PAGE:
As already mentioned, I consider Atom, which forms one core bit of OData, as hyperdata allowing to publish data in the Web, not only on the Web. And indeed, the first OData example I examined (http://odata.netflix.com/Catalog/People) looked quite promising:

<title type="text">George Abbott</title>
<name />
<link rel="edit" title="Person" href="People(196)" />
<link rel="http://schemas.microsoft.com/ado/2007/08/dataservices/related/Awards" type="application/atom+xml;type=feed" title="Awards" href="People(196)/Awards" />
<link rel="http://schemas.microsoft.com/ado/2007/08/dataservices/related/TitlesActedIn" type="application/atom+xml;type=feed" title="TitlesActedIn" href="People(196)/TitlesActedIn" />
<link rel="http://schemas.microsoft.com/ado/2007/08/dataservices/related/TitlesDirected" type="application/atom+xml;type=feed" title="TitlesDirected" href="People(196)/TitlesDirected" />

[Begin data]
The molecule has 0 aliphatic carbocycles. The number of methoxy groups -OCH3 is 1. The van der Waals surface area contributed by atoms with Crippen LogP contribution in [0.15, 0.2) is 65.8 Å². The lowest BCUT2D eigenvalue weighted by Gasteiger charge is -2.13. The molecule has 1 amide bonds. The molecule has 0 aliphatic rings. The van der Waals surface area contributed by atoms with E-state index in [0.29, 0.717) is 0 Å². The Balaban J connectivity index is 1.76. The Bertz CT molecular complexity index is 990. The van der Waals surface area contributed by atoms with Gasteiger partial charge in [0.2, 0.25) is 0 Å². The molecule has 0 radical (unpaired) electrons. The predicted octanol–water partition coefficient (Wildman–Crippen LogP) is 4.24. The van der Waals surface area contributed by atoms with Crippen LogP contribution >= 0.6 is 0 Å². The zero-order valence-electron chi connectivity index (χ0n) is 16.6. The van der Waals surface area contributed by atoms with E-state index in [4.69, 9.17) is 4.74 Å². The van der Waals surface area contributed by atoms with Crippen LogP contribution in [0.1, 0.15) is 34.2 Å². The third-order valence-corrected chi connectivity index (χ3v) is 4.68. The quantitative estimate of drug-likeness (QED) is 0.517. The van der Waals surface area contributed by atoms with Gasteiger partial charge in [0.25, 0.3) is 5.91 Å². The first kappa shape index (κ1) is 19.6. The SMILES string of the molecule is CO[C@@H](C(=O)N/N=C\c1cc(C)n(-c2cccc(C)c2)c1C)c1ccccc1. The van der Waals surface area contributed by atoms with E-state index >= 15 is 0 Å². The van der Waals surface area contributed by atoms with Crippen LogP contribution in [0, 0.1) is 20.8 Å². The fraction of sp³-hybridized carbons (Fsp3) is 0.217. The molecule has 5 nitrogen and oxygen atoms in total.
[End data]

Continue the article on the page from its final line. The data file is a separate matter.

<category term="NetflixModel.Person" scheme="http://schemas.microsoft.com/ado/2007/08/dataservices/scheme" />
<content type="application/xml">
<d:Id m:type="Edm.Int32">196</d:Id>
<d:Name>George Abbott</d:Name>

Note, that there is a URI in the id element that can be used as entity URI and also link/@rel values that can be exploited as typed links. I ran it through OpenLink’s URI Burner (result) and hacked a little XSLT that picks out the relevant bits, just to see how an RDF version might look like. Though the @rel values do not dereference (try it out yourself: http://schemas.microsoft.com/ado/2007/08/dataservices/related/Awards) I thought, well, we can still handle it somehow as Linked Data.

Then, I looked at some more OData examples, just to find out that almost all of the other examples from the OData sources more or less look like the following (from http://datafeed.edmonton.ca/v1/coe/BusStops):

<entry m:etag="W/&quot;datetime'2010-01-14T22%3A43%3A35.7527659Z'&quot;">